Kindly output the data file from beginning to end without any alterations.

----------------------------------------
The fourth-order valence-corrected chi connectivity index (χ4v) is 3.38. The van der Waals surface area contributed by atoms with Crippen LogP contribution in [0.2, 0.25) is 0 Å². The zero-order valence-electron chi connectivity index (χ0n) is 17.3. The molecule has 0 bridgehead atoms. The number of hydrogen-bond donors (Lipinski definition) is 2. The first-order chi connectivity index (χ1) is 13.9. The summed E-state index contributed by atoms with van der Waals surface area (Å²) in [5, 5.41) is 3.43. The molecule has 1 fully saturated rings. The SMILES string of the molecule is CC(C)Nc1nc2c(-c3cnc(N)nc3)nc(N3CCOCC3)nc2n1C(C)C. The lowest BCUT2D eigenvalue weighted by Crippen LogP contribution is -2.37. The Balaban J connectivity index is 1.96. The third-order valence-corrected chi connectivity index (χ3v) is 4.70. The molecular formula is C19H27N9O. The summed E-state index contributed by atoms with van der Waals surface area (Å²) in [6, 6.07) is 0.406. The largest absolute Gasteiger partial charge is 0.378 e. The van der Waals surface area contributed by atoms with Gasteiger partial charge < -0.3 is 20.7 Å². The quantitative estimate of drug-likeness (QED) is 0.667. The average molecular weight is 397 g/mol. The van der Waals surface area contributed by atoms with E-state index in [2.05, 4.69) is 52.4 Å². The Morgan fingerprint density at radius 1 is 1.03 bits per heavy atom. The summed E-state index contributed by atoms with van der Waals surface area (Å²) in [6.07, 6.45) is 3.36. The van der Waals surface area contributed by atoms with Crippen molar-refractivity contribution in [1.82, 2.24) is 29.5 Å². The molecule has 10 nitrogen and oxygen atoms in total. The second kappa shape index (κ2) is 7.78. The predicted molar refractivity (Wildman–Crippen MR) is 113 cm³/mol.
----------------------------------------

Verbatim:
The fourth-order valence-corrected chi connectivity index (χ4v) is 3.38. The van der Waals surface area contributed by atoms with Crippen LogP contribution in [0.2, 0.25) is 0 Å². The zero-order valence-electron chi connectivity index (χ0n) is 17.3. The molecule has 0 bridgehead atoms. The number of hydrogen-bond donors (Lipinski definition) is 2. The first-order chi connectivity index (χ1) is 13.9. The summed E-state index contributed by atoms with van der Waals surface area (Å²) in [5, 5.41) is 3.43. The molecule has 1 fully saturated rings. The SMILES string of the molecule is CC(C)Nc1nc2c(-c3cnc(N)nc3)nc(N3CCOCC3)nc2n1C(C)C. The lowest BCUT2D eigenvalue weighted by Crippen LogP contribution is -2.37. The Balaban J connectivity index is 1.96. The third-order valence-corrected chi connectivity index (χ3v) is 4.70. The molecular formula is C19H27N9O. The summed E-state index contributed by atoms with van der Waals surface area (Å²) in [6, 6.07) is 0.406. The largest absolute Gasteiger partial charge is 0.378 e. The van der Waals surface area contributed by atoms with Gasteiger partial charge < -0.3 is 20.7 Å². The quantitative estimate of drug-likeness (QED) is 0.667. The average molecular weight is 397 g/mol. The van der Waals surface area contributed by atoms with E-state index in [2.05, 4.69) is 52.4 Å². The Morgan fingerprint density at radius 1 is 1.03 bits per heavy atom. The summed E-state index contributed by atoms with van der Waals surface area (Å²) in [6.07, 6.45) is 3.36. The van der Waals surface area contributed by atoms with Crippen molar-refractivity contribution in [1.82, 2.24) is 29.5 Å². The molecule has 10 nitrogen and oxygen atoms in total. The second kappa shape index (κ2) is 7.78. The predicted molar refractivity (Wildman–Crippen MR) is 113 cm³/mol.